I no longer want to write this book—my head and my heart just aren't in it. Dear as Izzy Bickerstaff is—and was—to me, I don't want to write anything else under that name. I don't want to be considered a light-hearted journalist anymore. I do acknowledge that making readers laugh—or at least chuckle—during the war was no mean feat, but I don't want to do it anymore. I can't seem to dredge up any sense of proportion or balance these days, and God knows one cannot write humor without them.
In the meantime, I am very happy Stephens & Stark is making money on Izzy Bickerstaff Goes to War. It relieves my conscience over the debacle of my Anne Bront biography.

My thanks for everything and love,
Juliet

P.S. I am reading the collected correspondence of Mrs. Montagu. Do you know what that dismal woman wrote to Jane Carlyle? "My dear little Jane, everybody is born with a vocation, and yours is to write charming little notes." I hope Jane spat on her.

From Sidney to Juliet
10th January, 1946
Miss Juliet Ashton
23 Glebe Place Chelsea London S.W. 3

Dear Juliet:
Congratulations! Susan Scott said you took to the audience at the luncheon like a drunkard to rum—and they to you—so please stop worrying about your tour next week. I haven't a doubt of your success. Having witnessed your electrifying performance of "The Shepherd Boy Sings in the Valley of Humiliation" eighteen years ago, I know you will have every listener coiled around your little finger within moments. A hint: perhaps in this case, you should refrain from throwing the book at the audience when you finish.

Susan is looking forward to ushering you through bookshops from Bath to Yorkshire. And of course, Sophie is agitating for an extension of the tour into Scotland. I've told her in my most infuriating older-brother manner that It Remains To Be Seen. She misses you terribly, I know, but Stephens & Stark must be impervious to such considerations.

I've just received Izzy's sales figures from London and the Home Counties—they are excellent. Again, congratulations!

Don't fret about English Foibles; better that your enthusiasm died now than after six months spent writing about bunnies. The crass commercial possibilities of the idea were attractive, but I agree that the topic would soon grow horribly fey. Another subject—one you'll like—will occur to you.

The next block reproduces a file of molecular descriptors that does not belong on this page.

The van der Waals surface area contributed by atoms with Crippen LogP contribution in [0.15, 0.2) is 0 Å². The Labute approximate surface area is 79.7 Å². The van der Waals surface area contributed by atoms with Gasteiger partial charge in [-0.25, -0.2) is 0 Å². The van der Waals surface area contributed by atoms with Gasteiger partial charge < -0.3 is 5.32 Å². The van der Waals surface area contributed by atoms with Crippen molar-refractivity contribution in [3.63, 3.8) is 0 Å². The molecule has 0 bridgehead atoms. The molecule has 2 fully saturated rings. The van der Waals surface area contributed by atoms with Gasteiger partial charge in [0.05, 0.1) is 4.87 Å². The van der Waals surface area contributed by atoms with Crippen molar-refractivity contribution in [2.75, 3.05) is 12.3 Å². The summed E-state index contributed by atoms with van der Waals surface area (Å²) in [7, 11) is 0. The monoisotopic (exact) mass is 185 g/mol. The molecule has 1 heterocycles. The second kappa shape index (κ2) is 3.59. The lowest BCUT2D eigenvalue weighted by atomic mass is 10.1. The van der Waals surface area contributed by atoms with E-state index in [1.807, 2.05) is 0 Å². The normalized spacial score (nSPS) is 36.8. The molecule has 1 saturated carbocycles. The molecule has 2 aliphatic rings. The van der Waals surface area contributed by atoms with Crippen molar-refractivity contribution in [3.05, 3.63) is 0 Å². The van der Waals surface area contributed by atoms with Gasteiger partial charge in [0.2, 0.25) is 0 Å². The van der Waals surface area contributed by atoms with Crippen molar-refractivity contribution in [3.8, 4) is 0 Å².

Dinner one evening before you go? Say when.

Love,
Sidney

P.S. You write charming little notes.

From Juliet to Sidney
11th January, 1946

Dear Sidney,

Yes, lovely—can it be somewhere on the river? I want oysters and champagne and roast beef, if obtainable; if not, a chicken will do. I am very happy that Izzy's sales are good. Are they good enough that I don't have to pack a bag and leave London?

Since you and S&S have turned me into a moderately successful author, dinner must be my treat.

Love,
Juliet

P.S. I did not throw "The Shepherd Boy Sings in the Valley of Humiliation" at the audience. I threw it at the elocution mistress. I meant to cast it at her feet, but I missed.

From Juliet to Sophie Strachan
12th January, 1946
Mrs. Alexander Strachan Feochan Farm by Oban Argyll

Dear Sophie,
Of course I'd adore to see you, but I am a soul-less, will-less automaton. I have been ordered by Sidney to Bath, Colchester, Leeds, and several other garden spots I can't recall at the moment, and I can't just slither off to Scotland instead. Sidney's brow would lower—his eyes would narrow—he would stalk. You know how nerve-racking it is when Sidney stalks.

I wish I could sneak away to your farm and have you coddle me. You'd let me put my feet on the sofa, wouldn't you? And then you'd tuck blankets around me and bring me tea? Would Alexander mind a permanent resident on his sofa? You've told me he is a patient man, but perhaps he would find it annoying.

Why am I so melancholy? I should be delighted at the prospect of reading Izzy to an entranced audience. You know how I love talking about books, and you know how I adore receiving compliments. I should be thrilled. But the truth is that I'm gloomy—gloomier than I ever was during the war. Everything is so broken, Sophie: the roads, the buildings, the people. Especially the people.